Guides on How To Cite Your Work
Whether you're writing a paper or creating a work of art, everyone needs to cite their work. Below are links to formatting and style guides. Refer to your professor to find out which citation format you should be using.
This guide is a great place to start if you're unsure about which citation style to use.
APA (American Psychological Association) style is most commonly used to cite sources within the social sciences.
Chicago Manual of Style is commonly used by those in literature, history, and the arts.
MLA (Modern Language Association) style is most commonly used to write papers and cite sources within the liberal arts and humanities.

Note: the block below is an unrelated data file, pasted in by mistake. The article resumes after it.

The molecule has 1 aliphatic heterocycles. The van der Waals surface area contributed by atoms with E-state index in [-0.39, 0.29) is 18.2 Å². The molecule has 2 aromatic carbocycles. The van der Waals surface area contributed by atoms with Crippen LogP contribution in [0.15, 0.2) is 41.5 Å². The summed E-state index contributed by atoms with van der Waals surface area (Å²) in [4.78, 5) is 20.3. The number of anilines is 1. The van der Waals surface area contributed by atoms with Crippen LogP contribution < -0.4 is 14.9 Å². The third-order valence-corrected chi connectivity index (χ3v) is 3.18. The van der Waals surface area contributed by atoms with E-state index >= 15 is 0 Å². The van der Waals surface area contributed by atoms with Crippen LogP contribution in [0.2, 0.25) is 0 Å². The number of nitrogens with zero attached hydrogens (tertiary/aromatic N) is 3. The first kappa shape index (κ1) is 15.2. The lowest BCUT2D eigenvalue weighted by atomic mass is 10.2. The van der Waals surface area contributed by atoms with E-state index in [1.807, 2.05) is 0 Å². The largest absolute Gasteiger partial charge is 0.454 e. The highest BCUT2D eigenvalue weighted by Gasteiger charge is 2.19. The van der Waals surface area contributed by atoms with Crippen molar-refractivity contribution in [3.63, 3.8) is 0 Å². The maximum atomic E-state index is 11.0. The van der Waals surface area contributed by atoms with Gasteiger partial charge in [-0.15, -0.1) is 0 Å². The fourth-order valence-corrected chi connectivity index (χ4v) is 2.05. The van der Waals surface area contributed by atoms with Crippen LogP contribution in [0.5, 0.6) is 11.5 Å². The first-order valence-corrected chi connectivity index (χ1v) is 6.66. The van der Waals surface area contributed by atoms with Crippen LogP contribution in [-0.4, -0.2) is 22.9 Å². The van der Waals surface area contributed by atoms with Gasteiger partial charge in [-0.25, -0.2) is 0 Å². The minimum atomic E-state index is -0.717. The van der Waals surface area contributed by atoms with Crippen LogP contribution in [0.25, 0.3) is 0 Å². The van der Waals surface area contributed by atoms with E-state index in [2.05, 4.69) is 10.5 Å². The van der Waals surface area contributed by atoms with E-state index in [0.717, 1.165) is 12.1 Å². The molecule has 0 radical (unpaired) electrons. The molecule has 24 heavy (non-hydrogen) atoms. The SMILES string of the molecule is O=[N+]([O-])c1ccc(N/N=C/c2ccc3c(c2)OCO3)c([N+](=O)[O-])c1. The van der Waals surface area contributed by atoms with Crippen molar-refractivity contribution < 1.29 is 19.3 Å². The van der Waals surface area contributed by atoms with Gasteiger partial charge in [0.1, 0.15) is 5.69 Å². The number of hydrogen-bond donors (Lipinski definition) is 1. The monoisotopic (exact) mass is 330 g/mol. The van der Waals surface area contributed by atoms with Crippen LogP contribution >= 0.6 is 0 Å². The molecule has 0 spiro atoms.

We cite our sources when we are using someone else's words and/or ideas. It does not matter if we are paraphrasing another person, we still need to cite from where we are paraphrasing. Another reason to cite your sources is to give proper credit to the creator of those words/ideas. You wouldn't want someone to steal your creative output, artwork, words, or ideas. The last reason is so the reader can trace the original source or resource of the words and/or ideas.
We cite our sources when you are stating something that is new (not common knowledge like "there are 24 hours in a day"), something that you saw in a documentary, or that you read somewhere. Citing a source means you are giving credit to the creator of the idea and/or words.
You must cite your sources when:
When in doubt, cite the source.